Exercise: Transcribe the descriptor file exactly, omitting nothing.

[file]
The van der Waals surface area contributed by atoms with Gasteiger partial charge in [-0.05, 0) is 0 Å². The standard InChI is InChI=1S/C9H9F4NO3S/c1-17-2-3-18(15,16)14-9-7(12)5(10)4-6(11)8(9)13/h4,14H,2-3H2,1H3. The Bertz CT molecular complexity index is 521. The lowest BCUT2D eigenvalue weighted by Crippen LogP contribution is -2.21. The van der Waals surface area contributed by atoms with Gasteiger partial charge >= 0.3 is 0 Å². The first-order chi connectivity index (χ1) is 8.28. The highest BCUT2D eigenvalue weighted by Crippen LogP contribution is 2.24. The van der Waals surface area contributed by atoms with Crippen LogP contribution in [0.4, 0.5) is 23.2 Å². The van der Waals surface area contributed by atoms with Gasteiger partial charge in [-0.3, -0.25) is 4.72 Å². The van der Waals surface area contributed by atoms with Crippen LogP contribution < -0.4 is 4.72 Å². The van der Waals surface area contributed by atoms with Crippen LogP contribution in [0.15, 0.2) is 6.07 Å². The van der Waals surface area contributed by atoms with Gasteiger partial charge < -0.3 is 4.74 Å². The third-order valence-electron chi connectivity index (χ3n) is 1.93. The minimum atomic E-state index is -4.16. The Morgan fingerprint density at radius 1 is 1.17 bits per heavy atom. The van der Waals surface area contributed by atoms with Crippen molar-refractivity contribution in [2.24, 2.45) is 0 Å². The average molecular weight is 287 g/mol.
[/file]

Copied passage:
The van der Waals surface area contributed by atoms with Gasteiger partial charge in [-0.05, 0) is 0 Å². The standard InChI is InChI=1S/C9H9F4NO3S/c1-17-2-3-18(15,16)14-9-7(12)5(10)4-6(11)8(9)13/h4,14H,2-3H2,1H3. The Bertz CT molecular complexity index is 521. The lowest BCUT2D eigenvalue weighted by Crippen LogP contribution is -2.21. The van der Waals surface area contributed by atoms with Gasteiger partial charge >= 0.3 is 0 Å². The first-order chi connectivity index (χ1) is 8.28. The highest BCUT2D eigenvalue weighted by Crippen LogP contribution is 2.24. The van der Waals surface area contributed by atoms with Crippen LogP contribution in [0.4, 0.5) is 23.2 Å². The van der Waals surface area contributed by atoms with Gasteiger partial charge in [-0.3, -0.25) is 4.72 Å². The van der Waals surface area contributed by atoms with Crippen LogP contribution < -0.4 is 4.72 Å². The van der Waals surface area contributed by atoms with Crippen LogP contribution in [0.15, 0.2) is 6.07 Å². The van der Waals surface area contributed by atoms with Gasteiger partial charge < -0.3 is 4.74 Å². The third-order valence-electron chi connectivity index (χ3n) is 1.93. The minimum atomic E-state index is -4.16. The Morgan fingerprint density at radius 1 is 1.17 bits per heavy atom. The van der Waals surface area contributed by atoms with Crippen molar-refractivity contribution in [2.24, 2.45) is 0 Å². The average molecular weight is 287 g/mol.